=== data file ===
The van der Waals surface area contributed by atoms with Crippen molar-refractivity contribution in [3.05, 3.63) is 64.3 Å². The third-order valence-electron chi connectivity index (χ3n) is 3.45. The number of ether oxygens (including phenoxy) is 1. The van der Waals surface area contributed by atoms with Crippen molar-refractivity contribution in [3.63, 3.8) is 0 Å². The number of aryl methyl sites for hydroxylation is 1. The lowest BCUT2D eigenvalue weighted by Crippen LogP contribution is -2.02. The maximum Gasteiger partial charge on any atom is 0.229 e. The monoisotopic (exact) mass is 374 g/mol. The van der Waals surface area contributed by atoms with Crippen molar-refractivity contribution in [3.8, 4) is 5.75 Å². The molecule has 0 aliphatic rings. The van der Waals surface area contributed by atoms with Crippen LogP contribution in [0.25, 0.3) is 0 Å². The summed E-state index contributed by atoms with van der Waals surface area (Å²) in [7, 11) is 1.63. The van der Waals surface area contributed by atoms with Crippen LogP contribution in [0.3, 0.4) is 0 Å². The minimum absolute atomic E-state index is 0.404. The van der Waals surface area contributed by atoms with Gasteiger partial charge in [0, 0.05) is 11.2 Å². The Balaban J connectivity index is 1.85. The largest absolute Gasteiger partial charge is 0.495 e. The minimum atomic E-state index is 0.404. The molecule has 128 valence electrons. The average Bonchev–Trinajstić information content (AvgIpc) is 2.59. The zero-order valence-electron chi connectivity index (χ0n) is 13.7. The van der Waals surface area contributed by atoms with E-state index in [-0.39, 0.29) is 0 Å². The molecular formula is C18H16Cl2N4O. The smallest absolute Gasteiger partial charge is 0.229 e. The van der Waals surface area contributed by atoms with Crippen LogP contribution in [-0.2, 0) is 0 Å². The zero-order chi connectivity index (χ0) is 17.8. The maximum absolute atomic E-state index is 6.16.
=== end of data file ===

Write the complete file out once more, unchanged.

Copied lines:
The van der Waals surface area contributed by atoms with Crippen molar-refractivity contribution in [3.05, 3.63) is 64.3 Å². The third-order valence-electron chi connectivity index (χ3n) is 3.45. The number of ether oxygens (including phenoxy) is 1. The van der Waals surface area contributed by atoms with Crippen molar-refractivity contribution in [3.63, 3.8) is 0 Å². The number of aryl methyl sites for hydroxylation is 1. The lowest BCUT2D eigenvalue weighted by Crippen LogP contribution is -2.02. The maximum Gasteiger partial charge on any atom is 0.229 e. The monoisotopic (exact) mass is 374 g/mol. The van der Waals surface area contributed by atoms with Crippen molar-refractivity contribution in [3.8, 4) is 5.75 Å². The molecule has 0 aliphatic rings. The van der Waals surface area contributed by atoms with Crippen LogP contribution in [0.25, 0.3) is 0 Å². The summed E-state index contributed by atoms with van der Waals surface area (Å²) in [7, 11) is 1.63. The van der Waals surface area contributed by atoms with Crippen LogP contribution in [0.3, 0.4) is 0 Å². The minimum absolute atomic E-state index is 0.404. The van der Waals surface area contributed by atoms with Gasteiger partial charge in [0, 0.05) is 11.2 Å². The Balaban J connectivity index is 1.85. The largest absolute Gasteiger partial charge is 0.495 e. The minimum atomic E-state index is 0.404. The molecule has 128 valence electrons. The average Bonchev–Trinajstić information content (AvgIpc) is 2.59. The zero-order valence-electron chi connectivity index (χ0n) is 13.7. The van der Waals surface area contributed by atoms with E-state index in [-0.39, 0.29) is 0 Å². The molecular formula is C18H16Cl2N4O. The smallest absolute Gasteiger partial charge is 0.229 e. The van der Waals surface area contributed by atoms with Crippen LogP contribution in [-0.2, 0) is 0 Å². The zero-order chi connectivity index (χ0) is 17.8. The maximum absolute atomic E-state index is 6.16.